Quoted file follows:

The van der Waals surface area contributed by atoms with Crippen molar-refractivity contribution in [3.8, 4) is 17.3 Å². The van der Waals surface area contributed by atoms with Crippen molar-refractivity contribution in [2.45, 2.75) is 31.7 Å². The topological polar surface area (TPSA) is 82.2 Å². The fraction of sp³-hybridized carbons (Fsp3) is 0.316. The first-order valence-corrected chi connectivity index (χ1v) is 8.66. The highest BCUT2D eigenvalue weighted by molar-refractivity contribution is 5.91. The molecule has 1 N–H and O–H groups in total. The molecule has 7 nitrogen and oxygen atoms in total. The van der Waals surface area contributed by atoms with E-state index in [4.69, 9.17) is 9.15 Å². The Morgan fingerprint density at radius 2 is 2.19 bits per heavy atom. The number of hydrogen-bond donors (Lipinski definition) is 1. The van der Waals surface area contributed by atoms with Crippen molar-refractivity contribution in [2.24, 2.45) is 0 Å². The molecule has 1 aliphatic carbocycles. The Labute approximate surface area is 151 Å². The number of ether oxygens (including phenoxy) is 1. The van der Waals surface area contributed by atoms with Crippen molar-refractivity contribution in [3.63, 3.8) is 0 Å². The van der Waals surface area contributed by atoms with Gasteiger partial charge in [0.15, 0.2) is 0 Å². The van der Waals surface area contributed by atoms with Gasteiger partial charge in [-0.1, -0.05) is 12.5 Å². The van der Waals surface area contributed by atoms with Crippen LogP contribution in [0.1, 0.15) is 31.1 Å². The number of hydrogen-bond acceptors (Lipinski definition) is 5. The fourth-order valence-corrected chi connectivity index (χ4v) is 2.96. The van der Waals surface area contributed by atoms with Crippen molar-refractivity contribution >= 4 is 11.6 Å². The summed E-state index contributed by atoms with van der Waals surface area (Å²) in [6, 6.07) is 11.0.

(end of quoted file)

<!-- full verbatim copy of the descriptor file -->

The van der Waals surface area contributed by atoms with Crippen molar-refractivity contribution in [3.8, 4) is 17.3 Å². The van der Waals surface area contributed by atoms with Crippen molar-refractivity contribution in [2.45, 2.75) is 31.7 Å². The topological polar surface area (TPSA) is 82.2 Å². The fraction of sp³-hybridized carbons (Fsp3) is 0.316. The first-order valence-corrected chi connectivity index (χ1v) is 8.66. The highest BCUT2D eigenvalue weighted by molar-refractivity contribution is 5.91. The molecule has 1 N–H and O–H groups in total. The molecule has 7 nitrogen and oxygen atoms in total. The van der Waals surface area contributed by atoms with E-state index in [4.69, 9.17) is 9.15 Å². The Morgan fingerprint density at radius 2 is 2.19 bits per heavy atom. The number of hydrogen-bond donors (Lipinski definition) is 1. The van der Waals surface area contributed by atoms with Crippen molar-refractivity contribution in [2.24, 2.45) is 0 Å². The molecule has 1 aliphatic carbocycles. The Labute approximate surface area is 151 Å². The number of ether oxygens (including phenoxy) is 1. The van der Waals surface area contributed by atoms with Crippen molar-refractivity contribution in [3.63, 3.8) is 0 Å². The van der Waals surface area contributed by atoms with Gasteiger partial charge in [0.15, 0.2) is 0 Å². The van der Waals surface area contributed by atoms with Gasteiger partial charge in [-0.1, -0.05) is 12.5 Å². The van der Waals surface area contributed by atoms with Crippen LogP contribution in [0.1, 0.15) is 31.1 Å². The number of hydrogen-bond acceptors (Lipinski definition) is 5. The fourth-order valence-corrected chi connectivity index (χ4v) is 2.96. The van der Waals surface area contributed by atoms with Crippen molar-refractivity contribution >= 4 is 11.6 Å². The summed E-state index contributed by atoms with van der Waals surface area (Å²) in [6, 6.07) is 11.0.